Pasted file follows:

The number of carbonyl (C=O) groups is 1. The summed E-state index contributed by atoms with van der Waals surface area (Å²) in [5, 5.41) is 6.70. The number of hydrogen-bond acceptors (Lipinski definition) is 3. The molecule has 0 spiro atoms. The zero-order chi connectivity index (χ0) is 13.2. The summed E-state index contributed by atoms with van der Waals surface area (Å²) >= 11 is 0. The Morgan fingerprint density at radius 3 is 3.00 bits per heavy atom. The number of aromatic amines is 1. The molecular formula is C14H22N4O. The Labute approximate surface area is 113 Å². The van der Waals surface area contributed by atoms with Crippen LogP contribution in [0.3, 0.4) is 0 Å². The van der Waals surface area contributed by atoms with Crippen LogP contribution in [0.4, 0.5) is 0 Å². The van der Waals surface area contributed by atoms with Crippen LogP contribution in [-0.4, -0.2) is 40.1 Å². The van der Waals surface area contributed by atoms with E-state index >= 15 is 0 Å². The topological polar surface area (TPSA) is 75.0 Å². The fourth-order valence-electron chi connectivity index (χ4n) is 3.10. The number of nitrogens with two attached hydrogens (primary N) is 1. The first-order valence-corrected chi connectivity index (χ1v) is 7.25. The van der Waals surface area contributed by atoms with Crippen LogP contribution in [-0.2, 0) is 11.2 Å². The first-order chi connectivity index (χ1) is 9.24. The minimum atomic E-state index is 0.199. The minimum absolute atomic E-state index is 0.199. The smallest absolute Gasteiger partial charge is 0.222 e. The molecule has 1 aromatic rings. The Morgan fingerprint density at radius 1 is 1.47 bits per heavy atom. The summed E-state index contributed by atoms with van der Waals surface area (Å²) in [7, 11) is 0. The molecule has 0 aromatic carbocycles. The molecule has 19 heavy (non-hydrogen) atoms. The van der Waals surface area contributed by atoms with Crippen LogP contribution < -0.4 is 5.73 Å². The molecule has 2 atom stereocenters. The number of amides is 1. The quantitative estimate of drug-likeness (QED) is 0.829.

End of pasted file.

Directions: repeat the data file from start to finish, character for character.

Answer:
The number of carbonyl (C=O) groups is 1. The summed E-state index contributed by atoms with van der Waals surface area (Å²) in [5, 5.41) is 6.70. The number of hydrogen-bond acceptors (Lipinski definition) is 3. The molecule has 0 spiro atoms. The zero-order chi connectivity index (χ0) is 13.2. The summed E-state index contributed by atoms with van der Waals surface area (Å²) >= 11 is 0. The Morgan fingerprint density at radius 3 is 3.00 bits per heavy atom. The number of aromatic amines is 1. The molecular formula is C14H22N4O. The Labute approximate surface area is 113 Å². The van der Waals surface area contributed by atoms with Crippen LogP contribution in [0.3, 0.4) is 0 Å². The van der Waals surface area contributed by atoms with Crippen LogP contribution in [0.4, 0.5) is 0 Å². The van der Waals surface area contributed by atoms with Crippen LogP contribution in [-0.4, -0.2) is 40.1 Å². The van der Waals surface area contributed by atoms with E-state index >= 15 is 0 Å². The topological polar surface area (TPSA) is 75.0 Å². The fourth-order valence-electron chi connectivity index (χ4n) is 3.10. The number of nitrogens with two attached hydrogens (primary N) is 1. The first-order valence-corrected chi connectivity index (χ1v) is 7.25. The van der Waals surface area contributed by atoms with Crippen LogP contribution in [-0.2, 0) is 11.2 Å². The first-order chi connectivity index (χ1) is 9.24. The minimum atomic E-state index is 0.199. The minimum absolute atomic E-state index is 0.199. The smallest absolute Gasteiger partial charge is 0.222 e. The molecule has 1 aromatic rings. The Morgan fingerprint density at radius 1 is 1.47 bits per heavy atom. The summed E-state index contributed by atoms with van der Waals surface area (Å²) in [7, 11) is 0. The molecule has 0 aromatic carbocycles. The molecule has 19 heavy (non-hydrogen) atoms. The van der Waals surface area contributed by atoms with Crippen LogP contribution < -0.4 is 5.73 Å². The molecule has 2 atom stereocenters. The number of amides is 1. The quantitative estimate of drug-likeness (QED) is 0.829.